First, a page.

- Customization – going back to its immense flexibility, it’s hard for any software to even come close to the customization control that WordPress offers. Sure, you can modify the visual outlook and functionalities of Squarespace as well, but as their focus is extremely on the ease of use – you are somewhat limited in the Customization department.
- Security – being a hosted solution allows Squarespace to help with the security aspect as well, unlike the service that comes with the self-hosted version of WordPress. Among the security perks here, you will find two-factor authentication, SSL certificates, PCI-compliant servers, and many more.
- SEO – when it comes to SEO, once again, Squarespace relies on its in-built features, compared to all the possibilities you can unlock in WordPress via specific plugins. In the latter scenario, WP is a clear winner. You can easily tweak even the smallest details in your technical SEO strategy, and you can rest assured that your website complies with the latest Google Core Web Vitals requirements.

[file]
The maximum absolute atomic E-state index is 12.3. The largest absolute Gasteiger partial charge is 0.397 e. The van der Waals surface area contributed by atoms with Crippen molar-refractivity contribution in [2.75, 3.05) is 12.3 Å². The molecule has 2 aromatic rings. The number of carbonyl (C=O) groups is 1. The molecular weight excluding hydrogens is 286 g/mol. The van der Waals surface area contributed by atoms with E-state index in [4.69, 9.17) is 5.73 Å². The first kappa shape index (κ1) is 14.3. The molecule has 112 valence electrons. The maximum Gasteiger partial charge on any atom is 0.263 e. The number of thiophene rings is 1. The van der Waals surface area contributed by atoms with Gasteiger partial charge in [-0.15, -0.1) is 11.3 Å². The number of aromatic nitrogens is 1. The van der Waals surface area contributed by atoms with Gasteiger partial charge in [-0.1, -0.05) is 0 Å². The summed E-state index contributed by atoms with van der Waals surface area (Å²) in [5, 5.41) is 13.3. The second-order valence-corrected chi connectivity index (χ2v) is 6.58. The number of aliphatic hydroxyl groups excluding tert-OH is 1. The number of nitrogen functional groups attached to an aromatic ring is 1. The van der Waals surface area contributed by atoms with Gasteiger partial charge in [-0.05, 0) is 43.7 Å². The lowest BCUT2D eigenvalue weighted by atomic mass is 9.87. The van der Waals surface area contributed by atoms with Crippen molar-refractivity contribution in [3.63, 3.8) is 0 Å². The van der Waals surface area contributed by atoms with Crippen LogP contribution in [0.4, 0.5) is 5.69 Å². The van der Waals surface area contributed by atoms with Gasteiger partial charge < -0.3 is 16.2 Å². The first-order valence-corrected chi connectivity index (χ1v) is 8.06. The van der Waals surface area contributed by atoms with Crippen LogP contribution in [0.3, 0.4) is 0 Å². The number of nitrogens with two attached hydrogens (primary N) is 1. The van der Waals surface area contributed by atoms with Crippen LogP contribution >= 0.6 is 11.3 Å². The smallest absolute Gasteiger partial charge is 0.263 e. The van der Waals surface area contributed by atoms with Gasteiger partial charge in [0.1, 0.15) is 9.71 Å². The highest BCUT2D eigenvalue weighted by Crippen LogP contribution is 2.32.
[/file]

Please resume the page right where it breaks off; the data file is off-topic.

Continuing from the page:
- Support – unless you opt-in for the commercial plans on WordPress.com, your WP support is as good as your hosting provider can offer. This can be a double-edged blade as the knowledgeability and scope of expertise greatly vary across the industry. That’s why Squarespace relies solely on its dedicated team of experts who are trained in this platform alone. The support guys are known to be friendly and helpful, although the experience with them can be a little hit-and-miss as well.
WordPress vs Wix
Matching up against another hosted platform – Wix – WordPress has seen one of its strongest competitors in recent years. Wix covers about 2.8% of the market on a global scale, but if we consider only hosted website builders, the number rises to a whopping 37%. Famous clients include KLOS guitars, Braxley Bands, and TribalVision.